Remarks
Thomas Countryman
Assistant Secretary, Bureau of International Security and Nonproliferation
Arms Trade Treaty Conference
New York City
March 25, 2013


Thank you, Mr. President. For years now, the United States has sought to achieve an Arms Trade Treaty that is strong, meaningful, and implementable -- a treaty on which the United States could join consensus, a treaty the U.S. government could sign, and ultimately recommend to our Senate for ratification. Thanks to you, Mr. President and your exceptional team, that goal is in sight and the U.S. will spare no effort to achieve it.

To give you examples of how hard we have worked with you and other delegations, let me mention Article 6, which was just mentioned by our friend from Norway. Last week, we endorsed a suggestion by Japan, which we saw as a sound basis for negotiation, and which led to a discussion among the U.S. and many others that has made real progress towards addressing an important issue. We will, of course, take this latest proposal by Norway into consideration. Article 6 and 7 together are the heart of the treaty, a barrier against the misuse of conventional arms.

We have worked toward a compromise on Article 5.2 but none has been found. In the end, we cannot accept language that is contrary to the plain meaning of the treaty.

My delegation came to this final UN conference prepared to work, as the General Assembly decided, on the basis of the July 26 text, a text that had its flaws but was the result of real, politically balanced compromise, a text that would both be meaningful and attract the widest possible consensus. At that time, 90 countries said they could accept that text. Since that time, your March 22 text is stronger, clearer, and more implementable. I would hope all those who could accept the July text could accept this stronger one.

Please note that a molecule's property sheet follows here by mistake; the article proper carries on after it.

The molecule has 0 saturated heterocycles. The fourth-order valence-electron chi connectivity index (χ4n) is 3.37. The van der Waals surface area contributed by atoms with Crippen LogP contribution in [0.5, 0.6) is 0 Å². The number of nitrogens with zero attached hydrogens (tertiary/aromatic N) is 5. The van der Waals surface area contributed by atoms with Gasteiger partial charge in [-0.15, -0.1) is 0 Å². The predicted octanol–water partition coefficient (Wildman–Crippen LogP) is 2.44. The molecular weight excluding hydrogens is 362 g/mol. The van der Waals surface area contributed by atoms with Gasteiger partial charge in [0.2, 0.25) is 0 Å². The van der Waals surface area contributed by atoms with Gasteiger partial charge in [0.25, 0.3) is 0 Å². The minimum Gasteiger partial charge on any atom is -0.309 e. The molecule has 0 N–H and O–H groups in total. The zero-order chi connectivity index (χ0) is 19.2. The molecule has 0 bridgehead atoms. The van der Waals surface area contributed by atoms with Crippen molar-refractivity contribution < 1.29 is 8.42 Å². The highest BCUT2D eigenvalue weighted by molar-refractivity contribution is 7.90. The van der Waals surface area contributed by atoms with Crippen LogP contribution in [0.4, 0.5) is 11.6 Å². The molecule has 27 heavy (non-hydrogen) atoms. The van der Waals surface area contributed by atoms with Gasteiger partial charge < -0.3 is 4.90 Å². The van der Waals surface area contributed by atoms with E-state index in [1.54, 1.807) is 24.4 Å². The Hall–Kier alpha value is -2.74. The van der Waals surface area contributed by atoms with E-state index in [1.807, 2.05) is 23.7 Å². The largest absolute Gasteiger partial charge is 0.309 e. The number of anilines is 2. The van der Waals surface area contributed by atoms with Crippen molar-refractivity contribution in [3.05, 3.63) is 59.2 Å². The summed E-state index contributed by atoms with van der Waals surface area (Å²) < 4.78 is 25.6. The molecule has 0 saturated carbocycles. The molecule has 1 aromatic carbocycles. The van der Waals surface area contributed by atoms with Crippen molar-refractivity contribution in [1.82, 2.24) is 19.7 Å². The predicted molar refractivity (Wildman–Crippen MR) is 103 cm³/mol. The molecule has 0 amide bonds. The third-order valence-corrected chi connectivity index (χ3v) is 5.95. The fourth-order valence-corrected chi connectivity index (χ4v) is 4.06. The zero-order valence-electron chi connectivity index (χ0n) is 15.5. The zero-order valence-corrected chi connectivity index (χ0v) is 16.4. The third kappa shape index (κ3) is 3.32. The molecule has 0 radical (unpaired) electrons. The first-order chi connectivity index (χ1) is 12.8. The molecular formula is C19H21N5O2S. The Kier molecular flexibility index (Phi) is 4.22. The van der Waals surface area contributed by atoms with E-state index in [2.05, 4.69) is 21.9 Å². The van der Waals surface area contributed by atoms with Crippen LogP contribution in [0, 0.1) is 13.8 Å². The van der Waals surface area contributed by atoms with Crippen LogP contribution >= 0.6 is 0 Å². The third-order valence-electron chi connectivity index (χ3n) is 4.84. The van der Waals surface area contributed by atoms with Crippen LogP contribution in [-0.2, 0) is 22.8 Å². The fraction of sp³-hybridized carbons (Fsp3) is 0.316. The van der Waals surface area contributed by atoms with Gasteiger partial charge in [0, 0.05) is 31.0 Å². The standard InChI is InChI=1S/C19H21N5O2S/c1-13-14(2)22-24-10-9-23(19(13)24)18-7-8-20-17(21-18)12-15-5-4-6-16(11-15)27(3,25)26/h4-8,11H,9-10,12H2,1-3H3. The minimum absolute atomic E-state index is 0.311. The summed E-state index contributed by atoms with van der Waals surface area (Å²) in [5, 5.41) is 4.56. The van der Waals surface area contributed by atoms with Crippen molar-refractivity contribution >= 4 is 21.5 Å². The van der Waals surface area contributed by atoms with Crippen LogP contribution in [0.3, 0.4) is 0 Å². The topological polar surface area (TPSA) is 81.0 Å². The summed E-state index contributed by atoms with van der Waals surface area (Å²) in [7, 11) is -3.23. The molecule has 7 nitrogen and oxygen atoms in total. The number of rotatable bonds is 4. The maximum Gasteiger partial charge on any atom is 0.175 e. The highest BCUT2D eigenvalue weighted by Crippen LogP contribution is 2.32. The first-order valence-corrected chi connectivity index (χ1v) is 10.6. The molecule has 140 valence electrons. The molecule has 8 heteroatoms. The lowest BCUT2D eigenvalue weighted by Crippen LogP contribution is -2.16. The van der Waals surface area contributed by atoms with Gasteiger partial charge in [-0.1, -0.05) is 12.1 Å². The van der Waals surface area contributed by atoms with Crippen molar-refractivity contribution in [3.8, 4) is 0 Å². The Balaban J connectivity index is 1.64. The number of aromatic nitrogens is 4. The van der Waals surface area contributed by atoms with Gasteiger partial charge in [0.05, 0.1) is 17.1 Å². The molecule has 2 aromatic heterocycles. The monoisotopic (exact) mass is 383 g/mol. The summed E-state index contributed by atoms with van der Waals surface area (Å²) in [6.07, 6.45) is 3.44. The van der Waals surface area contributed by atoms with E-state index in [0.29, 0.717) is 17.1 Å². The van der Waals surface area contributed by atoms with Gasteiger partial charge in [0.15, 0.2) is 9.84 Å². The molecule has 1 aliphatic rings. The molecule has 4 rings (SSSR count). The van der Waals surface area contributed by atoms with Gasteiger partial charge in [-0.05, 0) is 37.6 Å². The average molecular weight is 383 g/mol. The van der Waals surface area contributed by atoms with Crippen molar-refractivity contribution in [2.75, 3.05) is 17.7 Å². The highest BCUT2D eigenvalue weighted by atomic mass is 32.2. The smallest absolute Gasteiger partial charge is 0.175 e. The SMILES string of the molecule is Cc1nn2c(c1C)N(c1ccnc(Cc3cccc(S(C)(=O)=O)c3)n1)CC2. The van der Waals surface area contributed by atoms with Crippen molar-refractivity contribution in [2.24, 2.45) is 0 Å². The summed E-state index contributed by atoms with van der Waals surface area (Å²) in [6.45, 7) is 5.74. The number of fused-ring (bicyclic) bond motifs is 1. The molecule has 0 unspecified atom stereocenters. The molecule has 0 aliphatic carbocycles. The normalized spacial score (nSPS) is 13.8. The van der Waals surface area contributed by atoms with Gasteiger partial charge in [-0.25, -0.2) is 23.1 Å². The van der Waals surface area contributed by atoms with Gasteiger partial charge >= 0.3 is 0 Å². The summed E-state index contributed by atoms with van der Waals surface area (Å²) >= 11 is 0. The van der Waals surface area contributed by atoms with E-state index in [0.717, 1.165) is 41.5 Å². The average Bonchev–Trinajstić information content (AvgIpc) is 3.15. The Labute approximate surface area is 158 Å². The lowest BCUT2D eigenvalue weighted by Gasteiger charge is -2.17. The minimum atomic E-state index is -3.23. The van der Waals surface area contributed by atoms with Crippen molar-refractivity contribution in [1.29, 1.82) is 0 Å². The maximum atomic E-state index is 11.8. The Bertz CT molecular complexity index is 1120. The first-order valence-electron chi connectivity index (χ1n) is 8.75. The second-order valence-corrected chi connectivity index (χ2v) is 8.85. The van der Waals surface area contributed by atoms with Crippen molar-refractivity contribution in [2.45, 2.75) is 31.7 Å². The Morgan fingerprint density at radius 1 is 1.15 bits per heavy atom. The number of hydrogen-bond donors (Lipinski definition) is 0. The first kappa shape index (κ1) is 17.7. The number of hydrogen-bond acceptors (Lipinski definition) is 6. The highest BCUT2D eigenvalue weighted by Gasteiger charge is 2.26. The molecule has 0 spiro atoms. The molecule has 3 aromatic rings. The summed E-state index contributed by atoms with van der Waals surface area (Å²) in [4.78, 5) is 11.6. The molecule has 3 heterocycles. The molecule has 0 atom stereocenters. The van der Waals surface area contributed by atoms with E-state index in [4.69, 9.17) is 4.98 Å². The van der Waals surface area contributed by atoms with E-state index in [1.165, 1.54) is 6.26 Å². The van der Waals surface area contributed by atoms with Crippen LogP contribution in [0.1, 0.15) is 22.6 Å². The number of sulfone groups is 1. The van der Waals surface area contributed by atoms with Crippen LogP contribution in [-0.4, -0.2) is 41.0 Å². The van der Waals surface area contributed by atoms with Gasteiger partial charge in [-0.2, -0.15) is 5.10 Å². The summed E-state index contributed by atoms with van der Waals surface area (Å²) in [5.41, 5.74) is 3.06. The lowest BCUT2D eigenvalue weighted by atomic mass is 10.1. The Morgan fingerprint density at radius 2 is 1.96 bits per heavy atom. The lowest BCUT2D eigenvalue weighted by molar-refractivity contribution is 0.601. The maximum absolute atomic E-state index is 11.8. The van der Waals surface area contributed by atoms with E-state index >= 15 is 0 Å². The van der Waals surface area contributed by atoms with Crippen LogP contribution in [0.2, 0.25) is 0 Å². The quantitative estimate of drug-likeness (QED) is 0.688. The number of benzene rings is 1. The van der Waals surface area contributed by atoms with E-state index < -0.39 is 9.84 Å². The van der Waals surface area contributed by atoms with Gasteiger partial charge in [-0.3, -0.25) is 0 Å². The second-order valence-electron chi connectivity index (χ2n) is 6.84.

Let me remind you that this is not an arms control treaty, not a disarmament treaty -- it is a trade treaty regulating a legitimate activity. Allow me to comment on its two primary purposes. A minimum requirement for national action is to regulate, in a fashion that will curb abuses against humanity and common sense, what is, nonetheless, a very legitimate international activity: the transfer of conventional arms to enhance, rather than undermine, peace and security -- this is the heart of the regulation provisions. This text contains strong language on these points that would bring the world closer to the standard of the United States and other major exporters. On the second major goal, combating diversion, we are prepared to work on meaningful language either in a separate article or in clauses throughout the text. Some diversion occurs between exporter and importer. More diversion occurs after receipt by the importer. To address all aspects of diversion, we are ready to work on meaningful language that expands international cooperation but recognize it must have language that respects domestic jurisdictions over domestic criminal activity.

Let’s be honest with each other; we are barely 48 hours away from a final text. It is much too late to try to reopen some of the hard-fought compromises that were achieved last July -- or to push the treaty into something new. The U.S., like other delegations, has been constructive and leaned forward as much as we could, but trying to stretch that attitude into new topics at this point in time simply risks the rubber band snapping back and leaving us with a far less useful result than we already have seen. So I would urge my colleagues to keep their focus on the object we share: ensuring that we produce and agree on, at the end of the week, an instrument that will optimize -- not maximize, but optimize -- the prospects for completing the full process of making an effective Arms Trade Treaty a working and living instrument.